December 6, 2023

Kratom Capsules

The DEA’s plan to place kratom in schedule 1 would put it on par with heroin and LSD. But the agency’s move was met with public and supplement industry pushback.

Instead of turning to a potentially dangerous drug, experts recommend other ways to manage pain, anxiety or fatigue. Yoga, acupuncture, exercise and CBD products are all safe options.

What is Kratom?

Kratom is a tropical tree (Mitragyna speciosa) with psychoactive leaves that can be chewed, brewed as tea or placed in capsules. It is sold as a legal, safe alternative to opioids to reduce pain and anxiety and for energy. It is also believed to be a potential treatment for opioid addiction and withdrawal.

Kratom has stimulant and sedative effects, depending on the dosage used. At low doses, it increases energy and endurance, while at high doses it has opiate-like effects. The kratom plant is known as thang, ketum, kahueng, thom or biak in Southeast Asia where it is traditionally grown and consumed. The kratom leaves contain two psychoactive chemicals, mitragynine and 7-hydroxymitragynine, which have been shown to have opioid-like and stimulant properties.

Long-term kratom use can lead to dependence and addiction. People who become dependent on kratom experience cravings and difficulty stopping use. Long-term users can also build up a tolerance to the drug and require increasingly higher doses to feel the same effects. Some long-term kratom users have reported experiencing symptoms similar to those of opioid withdrawal, including anxiety, muscle aches, insomnia and constipation.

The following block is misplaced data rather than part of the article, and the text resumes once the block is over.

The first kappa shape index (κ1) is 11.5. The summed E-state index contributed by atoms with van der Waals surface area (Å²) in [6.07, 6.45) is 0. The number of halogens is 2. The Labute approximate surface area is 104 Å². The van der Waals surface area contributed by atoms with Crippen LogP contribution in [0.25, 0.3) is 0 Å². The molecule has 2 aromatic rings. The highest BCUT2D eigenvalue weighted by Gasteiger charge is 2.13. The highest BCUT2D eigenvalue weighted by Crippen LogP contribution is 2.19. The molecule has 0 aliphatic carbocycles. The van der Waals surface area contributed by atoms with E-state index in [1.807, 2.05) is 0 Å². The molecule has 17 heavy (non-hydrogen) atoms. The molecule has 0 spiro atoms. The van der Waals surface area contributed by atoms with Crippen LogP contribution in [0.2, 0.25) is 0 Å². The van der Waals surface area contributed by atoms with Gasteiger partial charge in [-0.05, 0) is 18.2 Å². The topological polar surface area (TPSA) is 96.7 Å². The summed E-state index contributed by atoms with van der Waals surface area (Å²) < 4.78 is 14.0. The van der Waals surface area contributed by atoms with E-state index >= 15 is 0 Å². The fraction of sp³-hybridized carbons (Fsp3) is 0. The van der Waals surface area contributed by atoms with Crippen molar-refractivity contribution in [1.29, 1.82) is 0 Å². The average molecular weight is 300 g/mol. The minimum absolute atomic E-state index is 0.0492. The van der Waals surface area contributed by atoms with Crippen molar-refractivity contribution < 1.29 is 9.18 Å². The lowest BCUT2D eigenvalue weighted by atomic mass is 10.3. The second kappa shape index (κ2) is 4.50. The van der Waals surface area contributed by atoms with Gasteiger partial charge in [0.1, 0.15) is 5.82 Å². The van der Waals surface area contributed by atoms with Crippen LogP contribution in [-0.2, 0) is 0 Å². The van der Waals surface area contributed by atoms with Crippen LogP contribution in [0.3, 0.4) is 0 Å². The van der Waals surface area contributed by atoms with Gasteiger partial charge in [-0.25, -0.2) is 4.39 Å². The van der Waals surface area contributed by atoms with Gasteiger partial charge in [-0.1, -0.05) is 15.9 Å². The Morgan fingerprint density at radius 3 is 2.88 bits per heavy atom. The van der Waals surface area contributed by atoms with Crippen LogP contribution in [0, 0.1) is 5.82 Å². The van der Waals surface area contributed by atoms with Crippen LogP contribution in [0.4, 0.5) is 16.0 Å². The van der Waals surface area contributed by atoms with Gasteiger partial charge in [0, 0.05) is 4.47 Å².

Experts recommend avoiding kratom to avoid its risks and instead seek out other alternatives to address chronic pain, anxiety or mood disorders. For example, acupuncture, exercise, yoga and CBD products can all be helpful for managing pain, while meditation is a great way to relax and relieve stress.

How Does Kratom Work?

The two active compounds in kratom, mitragynine and 7-hydroxymitragynine, bind to the body’s opioid receptors and produce morphine-like effects. In low doses, kratom acts as a stimulant and promotes feelings of euphoria and physical energy, while in high doses it can induce sedation and pain relief. The exact way it works is not fully understood, but researchers believe that kratom has both opioid and nonopioid mechanisms of action in the brain.

Unlike most prescription medications, kratom is not regulated by the Food and Drug Administration (FDA), which means there’s no way to know how potent any given batch of kratom might be or whether it may contain other substances such as lead or nickel. Kratom is also not recognized as a substance use disorder, which makes it difficult for patients to get insurance coverage for treatment.

Even when used as directed, kratom can have dangerous side effects. The Natural Medicines Comprehensive Database rates kratom as POSSIBLY UNSAFE for most people when taken by mouth, and it can cause addiction and withdrawal symptoms. Common side effects include nausea, vomiting, dry mouth, frequent need to urinate, constipation, anxiety, muscle spasms, twitches, mood changes and aggression. In some cases, kratom users have experienced seizures and even death. One patient reported in a 2008 issue of Addiction who was using kratom to manage his opioid withdrawal symptoms suffered from thoracic outlet syndrome and a generalized tonic-clonic seizure.